You should have selected one of those awful infographics where the radius of the circle contains the information, but the area of the circle is the thing that people notice, giving a totally misleading view of the information provided. Or maybe one of those charts with two or more independent x- and/or y-axes.

I came across that book recently Julie and wasn’t sure if it was a joke or not! I will have to take another look.

Thanks for sharing ‘The Miniature Earth Project’ Tom, what a great example of using keynote to create a truly memorable (and personal) experience.

Good feedback.

@John & Fran: good points. I actually have a follow up post planned on dealing with the charts when you need to share more information.


Thanks for addressing charts and graphs. I look forward to next week’s follow-up post!

How about a pie chart using the photos of real pies? 😉

Hi Tom,

The cherry bowl really drives it home and really makes you want to eat up the chart.. er.. I mean need to know information. It can get mixed up with charts and I agree that charts should be used when absolutely essential. Another twist to the Cherries Sales example in Powerpoint could be careful choice of color with the other bars and then in a few seconds fading them out to leave the cherry sales arrow and of course, the bowl of cherries;-)

@Sergey Do you have any resources for learning more about chart types and selecting appropriate charts for data types?


The Miniature Earth presentation was very moving – and a fabulous example of data presentation.

I paid my 5 bucks to download and hope the donation will be used appropriately.


For some great advice on charts, and when not to use them, I recommend:

How to make an impact‘ by Jon Moon.

It also contains other great information about laying out documents, some of which can be transferred to elearning.
After reading chapter one of this book I redid (no change in the words, just the layout) a report I had just sent to senior management. I was embarassed as to how bad my original (sitting in their inbox) looked by comparison…

Tom, Great post again.

Thanks for sharing the Miniature Earth link. I had first seen ~ 2 years back. But when I looked at it again today, it was equally moving. Forces one to think …


Nice post! I forwarded the link to your post to all my friends. All of us create charts on a regular basis and these tips should help with more effective communication of data.

Thanks Tom for your tips!
Unfortunately it’s not easy to replicate the zoom ‘n pan effect (Ken Burnst) in powerpoint.
What about choosing camtasia or screenflow instead of MS ppt?


@fabio: there are all sorts of ways to create a demo like that. However, the point is that if you wanted to build an elearning course that was similar to the structure of the miniature earth demo, that would be easy enough to do in PowerPoint.

To do a zoom and pan, just combine the grow animation with a motion path. I did this demo real quick. Only took about a minute to build. I just grabbed the first image available so the resolution isn’t very good. But you can see the effect works.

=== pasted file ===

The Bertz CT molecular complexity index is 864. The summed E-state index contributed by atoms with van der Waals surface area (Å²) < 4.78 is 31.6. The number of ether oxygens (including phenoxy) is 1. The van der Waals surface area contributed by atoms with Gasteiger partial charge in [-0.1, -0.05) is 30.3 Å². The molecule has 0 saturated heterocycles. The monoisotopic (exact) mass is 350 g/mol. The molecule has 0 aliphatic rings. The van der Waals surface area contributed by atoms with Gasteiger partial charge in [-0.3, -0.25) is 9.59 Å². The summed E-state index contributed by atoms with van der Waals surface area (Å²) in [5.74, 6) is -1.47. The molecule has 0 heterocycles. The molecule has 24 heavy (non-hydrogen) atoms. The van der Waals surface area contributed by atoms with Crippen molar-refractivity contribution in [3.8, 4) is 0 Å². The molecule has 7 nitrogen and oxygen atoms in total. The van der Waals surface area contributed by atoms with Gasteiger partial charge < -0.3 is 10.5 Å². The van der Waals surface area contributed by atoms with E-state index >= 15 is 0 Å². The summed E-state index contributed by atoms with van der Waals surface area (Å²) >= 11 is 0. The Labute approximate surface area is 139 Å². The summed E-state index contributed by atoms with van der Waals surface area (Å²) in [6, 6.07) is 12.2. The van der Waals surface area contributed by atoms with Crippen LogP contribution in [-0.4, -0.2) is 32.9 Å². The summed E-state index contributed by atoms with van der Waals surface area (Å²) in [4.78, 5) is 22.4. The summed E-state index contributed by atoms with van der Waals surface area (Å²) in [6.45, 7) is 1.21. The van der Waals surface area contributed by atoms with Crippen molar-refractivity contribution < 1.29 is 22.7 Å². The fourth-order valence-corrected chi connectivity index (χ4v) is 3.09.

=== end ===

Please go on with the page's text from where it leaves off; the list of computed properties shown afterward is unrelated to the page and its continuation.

Click here to view the demo.

July 8th, 2009

Hi Tom,

A great chart can convey so much info, but they are so overused! I too am a great fan of removing the grid lines – even in print documents.

Loved the minature earth – I wish the corporate world was less attached to corpoate colours and templates.

I thought Fran’s comments on the Lawrence Livemore summed up exactly why I would never use a chart like that – a learner needs to dedicate minutes to understand it. My suggestion is that if you have to include charts like that(and I’ve been directed to in the past – despite howls of protest), then you ‘build’ them up one layer at a time in your powerpoint or eLearn.

As always, a wonderful post!


Every time I visit this blog there is beautiful step-by-step learning. The graphs never looks so interesting before. Thanks for all the very interesting posts. I admire the spirit of sharing here.

Thanks for posting on this important subject. For more great information on graph design based on how we perceive and process information, see Stephen Kosslyn’s “Elements of Graph Design (1996).” I think you’ll enjoy it.

[Ed note: also available or Graph Design for the Eye and Mind (2006).]


Hi, thanks Tom.

Re-enforced my thinking on presenting information. There’s some great content in How to Make an Impact by Jon Moon.


I highly recommend reading most everything by Edward Tufte. Although it is presented in an academic format, he understands how to best display quantitative information. One can use complexity, but still engage a learner.

I can imagine the U.S. Energy Flow being best suited for an interactive slide that helps the learner through the data – well, and yes, some cleaning up of the slide as well. In other words, you don’t have to sacrifice complexity, but you DO have to think of how to best layer the data to allow the learner to understand the relationships.

Tufte’s stuff is good and recommended. However, there is a difference between a presentation and elearning course. For example, a presentation is usually an isolated event where an elearning course can be rewound and repeated.

Thanks for the post on creating charts. I haven’t been able to master the basics for creating them but can understand the need for simple and direct presentation of data or ideas. What readily available programs do people generally use to create charts?

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Hi Tom,

Did you know Garr Reynolds just released Presentation Zen: The Video? Thought you and your readers would like to know.

A couple of the other posters mention Jon Moon’s book. There’s also some e-learning courses which practices what the book preaches:

Great charts. I have just upgraded from Excel 2003 to Excel 2007 and I am impressed by the improvements in charting.